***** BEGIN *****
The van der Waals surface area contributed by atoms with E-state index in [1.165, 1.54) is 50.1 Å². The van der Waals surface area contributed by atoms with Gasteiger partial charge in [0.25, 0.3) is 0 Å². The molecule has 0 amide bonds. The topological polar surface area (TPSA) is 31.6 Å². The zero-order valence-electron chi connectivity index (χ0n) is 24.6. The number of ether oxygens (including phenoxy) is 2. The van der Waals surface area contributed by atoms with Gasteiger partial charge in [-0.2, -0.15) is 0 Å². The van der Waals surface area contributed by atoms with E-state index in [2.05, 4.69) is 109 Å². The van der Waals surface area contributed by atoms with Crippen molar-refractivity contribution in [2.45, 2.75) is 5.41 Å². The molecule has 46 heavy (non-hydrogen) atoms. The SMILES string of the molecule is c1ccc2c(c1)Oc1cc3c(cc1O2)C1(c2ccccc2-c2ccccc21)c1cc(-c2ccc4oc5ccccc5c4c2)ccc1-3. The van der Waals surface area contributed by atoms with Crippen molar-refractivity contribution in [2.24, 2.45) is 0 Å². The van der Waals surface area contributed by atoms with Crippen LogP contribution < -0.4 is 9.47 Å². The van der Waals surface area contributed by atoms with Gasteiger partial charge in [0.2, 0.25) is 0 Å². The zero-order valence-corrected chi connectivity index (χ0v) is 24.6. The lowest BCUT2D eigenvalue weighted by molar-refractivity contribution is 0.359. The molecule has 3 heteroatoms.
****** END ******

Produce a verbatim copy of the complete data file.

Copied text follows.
The van der Waals surface area contributed by atoms with E-state index in [1.165, 1.54) is 50.1 Å². The van der Waals surface area contributed by atoms with Gasteiger partial charge in [0.25, 0.3) is 0 Å². The molecule has 0 amide bonds. The topological polar surface area (TPSA) is 31.6 Å². The zero-order valence-electron chi connectivity index (χ0n) is 24.6. The number of ether oxygens (including phenoxy) is 2. The van der Waals surface area contributed by atoms with Gasteiger partial charge in [-0.2, -0.15) is 0 Å². The van der Waals surface area contributed by atoms with E-state index in [2.05, 4.69) is 109 Å². The van der Waals surface area contributed by atoms with Crippen molar-refractivity contribution in [2.45, 2.75) is 5.41 Å². The molecule has 46 heavy (non-hydrogen) atoms. The SMILES string of the molecule is c1ccc2c(c1)Oc1cc3c(cc1O2)C1(c2ccccc2-c2ccccc21)c1cc(-c2ccc4oc5ccccc5c4c2)ccc1-3. The van der Waals surface area contributed by atoms with Crippen molar-refractivity contribution in [2.24, 2.45) is 0 Å². The van der Waals surface area contributed by atoms with Crippen LogP contribution < -0.4 is 9.47 Å². The van der Waals surface area contributed by atoms with Gasteiger partial charge in [0.2, 0.25) is 0 Å². The zero-order valence-corrected chi connectivity index (χ0v) is 24.6. The lowest BCUT2D eigenvalue weighted by molar-refractivity contribution is 0.359. The molecule has 3 heteroatoms.